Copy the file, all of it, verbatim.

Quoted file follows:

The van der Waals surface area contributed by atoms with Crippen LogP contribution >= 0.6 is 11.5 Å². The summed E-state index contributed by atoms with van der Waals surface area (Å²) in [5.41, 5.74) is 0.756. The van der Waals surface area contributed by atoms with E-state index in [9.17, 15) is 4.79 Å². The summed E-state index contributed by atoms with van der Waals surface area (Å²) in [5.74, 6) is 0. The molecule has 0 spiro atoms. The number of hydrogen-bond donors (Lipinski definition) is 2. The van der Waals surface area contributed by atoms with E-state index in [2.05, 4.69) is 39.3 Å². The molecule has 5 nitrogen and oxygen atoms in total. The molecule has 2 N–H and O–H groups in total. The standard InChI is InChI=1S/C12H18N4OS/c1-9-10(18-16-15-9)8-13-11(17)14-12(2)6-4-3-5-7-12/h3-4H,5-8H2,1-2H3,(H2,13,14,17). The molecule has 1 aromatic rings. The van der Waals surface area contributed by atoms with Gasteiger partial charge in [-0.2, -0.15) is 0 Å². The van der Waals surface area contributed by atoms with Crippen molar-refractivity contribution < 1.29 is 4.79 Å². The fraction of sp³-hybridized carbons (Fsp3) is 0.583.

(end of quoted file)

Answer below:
The van der Waals surface area contributed by atoms with Crippen LogP contribution >= 0.6 is 11.5 Å². The summed E-state index contributed by atoms with van der Waals surface area (Å²) in [5.41, 5.74) is 0.756. The van der Waals surface area contributed by atoms with E-state index in [9.17, 15) is 4.79 Å². The summed E-state index contributed by atoms with van der Waals surface area (Å²) in [5.74, 6) is 0. The molecule has 0 spiro atoms. The number of hydrogen-bond donors (Lipinski definition) is 2. The van der Waals surface area contributed by atoms with E-state index in [2.05, 4.69) is 39.3 Å². The molecule has 5 nitrogen and oxygen atoms in total. The molecule has 2 N–H and O–H groups in total. The standard InChI is InChI=1S/C12H18N4OS/c1-9-10(18-16-15-9)8-13-11(17)14-12(2)6-4-3-5-7-12/h3-4H,5-8H2,1-2H3,(H2,13,14,17). The molecule has 1 aromatic rings. The van der Waals surface area contributed by atoms with Gasteiger partial charge in [-0.2, -0.15) is 0 Å². The van der Waals surface area contributed by atoms with Crippen molar-refractivity contribution < 1.29 is 4.79 Å². The fraction of sp³-hybridized carbons (Fsp3) is 0.583.